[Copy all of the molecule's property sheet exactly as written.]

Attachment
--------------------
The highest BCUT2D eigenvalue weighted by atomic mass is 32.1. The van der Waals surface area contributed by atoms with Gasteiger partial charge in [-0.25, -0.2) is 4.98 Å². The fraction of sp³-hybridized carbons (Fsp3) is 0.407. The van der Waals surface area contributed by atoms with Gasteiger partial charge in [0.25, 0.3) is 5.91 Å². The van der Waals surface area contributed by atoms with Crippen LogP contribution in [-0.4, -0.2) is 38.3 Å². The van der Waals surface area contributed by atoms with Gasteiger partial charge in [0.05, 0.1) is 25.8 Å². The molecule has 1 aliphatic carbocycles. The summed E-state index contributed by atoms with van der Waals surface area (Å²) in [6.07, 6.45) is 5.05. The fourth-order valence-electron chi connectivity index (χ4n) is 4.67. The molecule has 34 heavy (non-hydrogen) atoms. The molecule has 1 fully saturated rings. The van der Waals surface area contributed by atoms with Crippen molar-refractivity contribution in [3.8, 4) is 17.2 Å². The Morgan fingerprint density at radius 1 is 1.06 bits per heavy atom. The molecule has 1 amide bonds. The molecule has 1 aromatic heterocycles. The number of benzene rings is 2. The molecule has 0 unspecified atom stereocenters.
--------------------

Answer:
The highest BCUT2D eigenvalue weighted by atomic mass is 32.1. The van der Waals surface area contributed by atoms with Gasteiger partial charge in [-0.25, -0.2) is 4.98 Å². The fraction of sp³-hybridized carbons (Fsp3) is 0.407. The van der Waals surface area contributed by atoms with Gasteiger partial charge in [0.25, 0.3) is 5.91 Å². The van der Waals surface area contributed by atoms with Crippen LogP contribution in [-0.4, -0.2) is 38.3 Å². The van der Waals surface area contributed by atoms with Gasteiger partial charge in [0.05, 0.1) is 25.8 Å². The molecule has 1 aliphatic carbocycles. The summed E-state index contributed by atoms with van der Waals surface area (Å²) in [6.07, 6.45) is 5.05. The fourth-order valence-electron chi connectivity index (χ4n) is 4.67. The molecule has 34 heavy (non-hydrogen) atoms. The molecule has 1 fully saturated rings. The van der Waals surface area contributed by atoms with Crippen molar-refractivity contribution in [3.8, 4) is 17.2 Å². The Morgan fingerprint density at radius 1 is 1.06 bits per heavy atom. The molecule has 1 amide bonds. The molecule has 1 aromatic heterocycles. The number of benzene rings is 2. The molecule has 0 unspecified atom stereocenters.